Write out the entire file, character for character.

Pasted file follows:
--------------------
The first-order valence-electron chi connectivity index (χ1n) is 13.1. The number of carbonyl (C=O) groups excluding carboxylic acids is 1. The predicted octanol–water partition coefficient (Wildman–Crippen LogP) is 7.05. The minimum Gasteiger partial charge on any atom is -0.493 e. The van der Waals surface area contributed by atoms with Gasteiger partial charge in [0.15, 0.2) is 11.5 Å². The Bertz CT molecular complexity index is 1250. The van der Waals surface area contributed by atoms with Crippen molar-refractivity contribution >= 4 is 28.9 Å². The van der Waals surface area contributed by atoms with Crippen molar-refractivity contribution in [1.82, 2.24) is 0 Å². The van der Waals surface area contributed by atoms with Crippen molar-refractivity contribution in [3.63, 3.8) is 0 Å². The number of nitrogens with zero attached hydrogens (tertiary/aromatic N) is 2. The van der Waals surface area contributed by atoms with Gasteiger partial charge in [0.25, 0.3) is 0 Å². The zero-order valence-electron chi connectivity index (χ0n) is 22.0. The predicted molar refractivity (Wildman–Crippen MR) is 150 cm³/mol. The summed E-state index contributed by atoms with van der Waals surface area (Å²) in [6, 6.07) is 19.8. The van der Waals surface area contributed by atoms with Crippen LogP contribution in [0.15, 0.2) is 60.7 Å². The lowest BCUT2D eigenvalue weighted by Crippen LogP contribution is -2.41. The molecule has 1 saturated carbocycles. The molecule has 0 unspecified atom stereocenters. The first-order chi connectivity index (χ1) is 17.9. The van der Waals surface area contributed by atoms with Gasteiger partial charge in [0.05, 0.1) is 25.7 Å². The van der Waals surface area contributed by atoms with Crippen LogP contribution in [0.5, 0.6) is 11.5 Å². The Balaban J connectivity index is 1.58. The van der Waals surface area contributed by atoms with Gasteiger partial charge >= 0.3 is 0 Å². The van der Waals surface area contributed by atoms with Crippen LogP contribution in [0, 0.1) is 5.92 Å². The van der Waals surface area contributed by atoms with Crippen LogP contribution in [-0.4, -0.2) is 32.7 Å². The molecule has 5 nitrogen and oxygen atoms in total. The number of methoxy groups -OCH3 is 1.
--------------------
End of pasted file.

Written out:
The first-order valence-electron chi connectivity index (χ1n) is 13.1. The number of carbonyl (C=O) groups excluding carboxylic acids is 1. The predicted octanol–water partition coefficient (Wildman–Crippen LogP) is 7.05. The minimum Gasteiger partial charge on any atom is -0.493 e. The van der Waals surface area contributed by atoms with Gasteiger partial charge in [0.15, 0.2) is 11.5 Å². The Bertz CT molecular complexity index is 1250. The van der Waals surface area contributed by atoms with Crippen molar-refractivity contribution >= 4 is 28.9 Å². The van der Waals surface area contributed by atoms with Crippen molar-refractivity contribution in [1.82, 2.24) is 0 Å². The van der Waals surface area contributed by atoms with Crippen molar-refractivity contribution in [3.63, 3.8) is 0 Å². The number of nitrogens with zero attached hydrogens (tertiary/aromatic N) is 2. The van der Waals surface area contributed by atoms with Gasteiger partial charge in [0.25, 0.3) is 0 Å². The zero-order valence-electron chi connectivity index (χ0n) is 22.0. The predicted molar refractivity (Wildman–Crippen MR) is 150 cm³/mol. The summed E-state index contributed by atoms with van der Waals surface area (Å²) in [6, 6.07) is 19.8. The van der Waals surface area contributed by atoms with Crippen LogP contribution in [0.15, 0.2) is 60.7 Å². The lowest BCUT2D eigenvalue weighted by Crippen LogP contribution is -2.41. The molecule has 1 saturated carbocycles. The molecule has 0 unspecified atom stereocenters. The first-order chi connectivity index (χ1) is 17.9. The van der Waals surface area contributed by atoms with Gasteiger partial charge in [0.05, 0.1) is 25.7 Å². The van der Waals surface area contributed by atoms with Crippen LogP contribution in [0.5, 0.6) is 11.5 Å². The Balaban J connectivity index is 1.58. The van der Waals surface area contributed by atoms with Gasteiger partial charge >= 0.3 is 0 Å². The van der Waals surface area contributed by atoms with Crippen LogP contribution in [0, 0.1) is 5.92 Å². The van der Waals surface area contributed by atoms with Crippen LogP contribution in [-0.4, -0.2) is 32.7 Å². The molecule has 5 nitrogen and oxygen atoms in total. The number of methoxy groups -OCH3 is 1.